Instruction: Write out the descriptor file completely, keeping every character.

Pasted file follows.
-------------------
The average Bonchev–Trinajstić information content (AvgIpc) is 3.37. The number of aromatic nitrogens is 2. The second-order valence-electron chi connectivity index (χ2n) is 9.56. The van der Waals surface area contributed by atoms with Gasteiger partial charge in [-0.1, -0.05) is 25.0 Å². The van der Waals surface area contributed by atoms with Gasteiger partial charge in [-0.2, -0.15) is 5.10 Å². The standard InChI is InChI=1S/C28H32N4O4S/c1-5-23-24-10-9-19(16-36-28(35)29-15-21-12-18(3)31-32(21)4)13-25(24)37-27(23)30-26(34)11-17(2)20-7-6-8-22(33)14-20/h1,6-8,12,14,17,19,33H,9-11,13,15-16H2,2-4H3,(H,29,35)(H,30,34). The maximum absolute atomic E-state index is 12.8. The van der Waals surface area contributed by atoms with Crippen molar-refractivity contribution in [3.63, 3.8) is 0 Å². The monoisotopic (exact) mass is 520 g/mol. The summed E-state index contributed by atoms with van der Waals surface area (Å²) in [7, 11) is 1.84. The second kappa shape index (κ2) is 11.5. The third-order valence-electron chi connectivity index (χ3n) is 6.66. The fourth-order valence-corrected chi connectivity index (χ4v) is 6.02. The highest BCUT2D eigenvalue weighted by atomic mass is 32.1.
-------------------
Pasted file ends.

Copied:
The average Bonchev–Trinajstić information content (AvgIpc) is 3.37. The number of aromatic nitrogens is 2. The second-order valence-electron chi connectivity index (χ2n) is 9.56. The van der Waals surface area contributed by atoms with Gasteiger partial charge in [-0.1, -0.05) is 25.0 Å². The van der Waals surface area contributed by atoms with Gasteiger partial charge in [-0.2, -0.15) is 5.10 Å². The standard InChI is InChI=1S/C28H32N4O4S/c1-5-23-24-10-9-19(16-36-28(35)29-15-21-12-18(3)31-32(21)4)13-25(24)37-27(23)30-26(34)11-17(2)20-7-6-8-22(33)14-20/h1,6-8,12,14,17,19,33H,9-11,13,15-16H2,2-4H3,(H,29,35)(H,30,34). The maximum absolute atomic E-state index is 12.8. The van der Waals surface area contributed by atoms with Crippen molar-refractivity contribution in [3.63, 3.8) is 0 Å². The monoisotopic (exact) mass is 520 g/mol. The summed E-state index contributed by atoms with van der Waals surface area (Å²) in [7, 11) is 1.84. The second kappa shape index (κ2) is 11.5. The third-order valence-electron chi connectivity index (χ3n) is 6.66. The fourth-order valence-corrected chi connectivity index (χ4v) is 6.02. The highest BCUT2D eigenvalue weighted by atomic mass is 32.1.